National Weather Service United States Department of Commerce

​Burn Scars Have an Increased Risk of
Flash Flooding and Debris Flows

Bolt Creek Burn Scar

Bolt Creek Burn Scar. Photo Courtesy Steve Ziehl

 


Burn Scars and Flash Flooding

Wildfires and Flooding
The extraordinary wildfire season of 2022 has had some lasting effects on the landscape, both in the immediate area and locations that may be several miles away.  Locations downhill and downstream from burned areas are very susceptible to Flash Flooding and Debris Flows, especially near steep terrain. Rainfall that would normally be absorbed will run off extremely quickly after a wildfire, as burned soil can be as water-repellant as pavement. As a result, much less rainfall is required to produce a flash flood. A good rule of thumb is: "If you can look uphill from where you are and see a burnt-out area, you are at risk."

 

What is a debris flow?
Debris flows are fast-moving, deadly landslides. They are powerful mixtures of mud, rocks, boulders, entire trees - and sometimes, homes or vehicles. You'll often hear "debris flows" called "mudslides" or "mudflows". Many people use the terms interchangeably, but to scientists, each is a different kind of landslide and debris flows are the most powerful and dangerous of the three.
 

What causes a debris flow?
Debris flows occur most commonly during intense rain after wildfires. A debris flow doesn't need a long rain or a saturated slope. It can start on a dry slope after only a few minutes of intense rain. "Intense” rain means a burst of rain at a fast rate, about half an inch in an hour. With debris flows, the rainfall rate matters more than total rainfall.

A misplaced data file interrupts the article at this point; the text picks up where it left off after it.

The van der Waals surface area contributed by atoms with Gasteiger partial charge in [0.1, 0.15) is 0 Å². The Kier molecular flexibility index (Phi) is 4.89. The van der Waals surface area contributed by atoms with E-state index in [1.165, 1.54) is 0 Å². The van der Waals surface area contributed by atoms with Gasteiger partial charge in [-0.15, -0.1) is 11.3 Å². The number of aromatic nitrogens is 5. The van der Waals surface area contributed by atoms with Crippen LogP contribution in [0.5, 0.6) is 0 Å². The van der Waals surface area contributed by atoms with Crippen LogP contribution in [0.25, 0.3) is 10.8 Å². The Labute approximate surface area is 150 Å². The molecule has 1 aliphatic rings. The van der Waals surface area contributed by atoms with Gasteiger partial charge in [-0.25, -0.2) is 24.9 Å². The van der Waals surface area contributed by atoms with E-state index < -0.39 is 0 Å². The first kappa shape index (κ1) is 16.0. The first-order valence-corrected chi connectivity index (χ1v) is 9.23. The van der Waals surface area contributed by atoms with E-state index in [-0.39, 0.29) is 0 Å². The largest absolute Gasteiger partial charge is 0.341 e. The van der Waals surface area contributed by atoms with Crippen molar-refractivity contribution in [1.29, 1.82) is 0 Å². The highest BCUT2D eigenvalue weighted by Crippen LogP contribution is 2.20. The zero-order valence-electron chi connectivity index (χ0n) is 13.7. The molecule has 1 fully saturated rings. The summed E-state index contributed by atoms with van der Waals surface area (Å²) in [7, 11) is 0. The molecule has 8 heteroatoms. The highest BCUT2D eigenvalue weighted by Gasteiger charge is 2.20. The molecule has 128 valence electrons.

Why are debris flows so dangerous?
Debris flows are fast and unpredictable. They can travel faster than you can run - and they can catch up to your car! Also, no one can say precisely where a debris flow will start or where it will go. It may begin in a stream channel, then jump out and spread through a neighborhood. A debris flow may happen where others have occurred, or in a place that has never seen one before.
 

What can I do about debris flows?
As an individual, nothing. No one can stop a debris flow or change its path. Many of us are used to protecting our properties with sandbags, culverts, k-rails, or retaining walls. These can help redirect mud and water, but not debris flows.

If you stay at home, that won't protect your property but will endanger you. If you are told to evacuate, leave. That is the only sure way to protect your life from a debris flow is to avoid being in one.
 

How can I be prepared and when should I evacuate?
In the event of moderate to heavy rainfall, do not wait for a flash flood warning in order to take steps to protect life and property. Heavy rain that develops over the burned area may begin to produce flash flooding and debris flows before a warning can be issued. If you are in an area vulnerable to flooding and debris flows, plan in advance and move away from the area. There may be very little time to react once the rain starts. If you hear of an evacuation, leave as soon as you get the word. When it comes to evacuation, many of us are used to wildfires and we stay to "wait and see" whether the danger is coming our way. However, if you wait until you are sure a debris flow is coming, it will be too late to leave safely.


What else do I need to know about debris flows?

  • Never underestimate a debris flow. People die just about every year in debris flows, but often the affected area is small so the story only makes local news.
  • Pay attention to weather forecasts for the burn area, which could be very different from where you are. It can be pouring in the mountains while sunny or drizzly in your neighborhood!
  • Know the warning signs that a debris flow is about to arrive. Listen and watch for rushing water, mud, unusual sounds. Survivors describe sounds of cracking, breaking, roaring, or a freight train.